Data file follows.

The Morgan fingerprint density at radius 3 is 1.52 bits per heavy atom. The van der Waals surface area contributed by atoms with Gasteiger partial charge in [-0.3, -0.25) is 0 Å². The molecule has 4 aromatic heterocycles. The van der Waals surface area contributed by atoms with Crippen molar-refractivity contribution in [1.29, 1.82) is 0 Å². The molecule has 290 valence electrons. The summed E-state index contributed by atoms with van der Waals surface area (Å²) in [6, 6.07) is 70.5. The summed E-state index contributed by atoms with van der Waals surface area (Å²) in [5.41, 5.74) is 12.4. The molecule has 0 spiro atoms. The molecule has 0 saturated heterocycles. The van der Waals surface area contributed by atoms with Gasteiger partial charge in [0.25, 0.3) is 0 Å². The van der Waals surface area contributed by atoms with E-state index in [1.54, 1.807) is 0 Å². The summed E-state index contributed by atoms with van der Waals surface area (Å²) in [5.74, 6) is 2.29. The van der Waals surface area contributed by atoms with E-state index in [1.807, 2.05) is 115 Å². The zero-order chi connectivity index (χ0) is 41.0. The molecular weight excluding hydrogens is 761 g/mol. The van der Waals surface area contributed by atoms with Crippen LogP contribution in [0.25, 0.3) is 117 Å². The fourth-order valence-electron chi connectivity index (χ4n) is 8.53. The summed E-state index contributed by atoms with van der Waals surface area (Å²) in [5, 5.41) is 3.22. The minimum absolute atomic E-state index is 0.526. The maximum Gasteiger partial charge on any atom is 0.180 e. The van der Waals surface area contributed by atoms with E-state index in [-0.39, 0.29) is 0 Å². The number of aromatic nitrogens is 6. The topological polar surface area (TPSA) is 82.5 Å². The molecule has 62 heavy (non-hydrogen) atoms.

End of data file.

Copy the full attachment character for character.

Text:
The Morgan fingerprint density at radius 3 is 1.52 bits per heavy atom. The van der Waals surface area contributed by atoms with Gasteiger partial charge in [-0.3, -0.25) is 0 Å². The molecule has 4 aromatic heterocycles. The van der Waals surface area contributed by atoms with Crippen molar-refractivity contribution in [1.29, 1.82) is 0 Å². The molecule has 290 valence electrons. The summed E-state index contributed by atoms with van der Waals surface area (Å²) in [6, 6.07) is 70.5. The summed E-state index contributed by atoms with van der Waals surface area (Å²) in [5.41, 5.74) is 12.4. The molecule has 0 spiro atoms. The molecule has 0 saturated heterocycles. The van der Waals surface area contributed by atoms with Gasteiger partial charge in [0.25, 0.3) is 0 Å². The van der Waals surface area contributed by atoms with E-state index in [1.54, 1.807) is 0 Å². The summed E-state index contributed by atoms with van der Waals surface area (Å²) in [5.74, 6) is 2.29. The van der Waals surface area contributed by atoms with E-state index in [1.807, 2.05) is 115 Å². The zero-order chi connectivity index (χ0) is 41.0. The molecular weight excluding hydrogens is 761 g/mol. The van der Waals surface area contributed by atoms with Crippen LogP contribution in [0.25, 0.3) is 117 Å². The fourth-order valence-electron chi connectivity index (χ4n) is 8.53. The summed E-state index contributed by atoms with van der Waals surface area (Å²) in [5, 5.41) is 3.22. The minimum absolute atomic E-state index is 0.526. The maximum Gasteiger partial charge on any atom is 0.180 e. The van der Waals surface area contributed by atoms with E-state index in [-0.39, 0.29) is 0 Å². The number of aromatic nitrogens is 6. The topological polar surface area (TPSA) is 82.5 Å². The molecule has 62 heavy (non-hydrogen) atoms.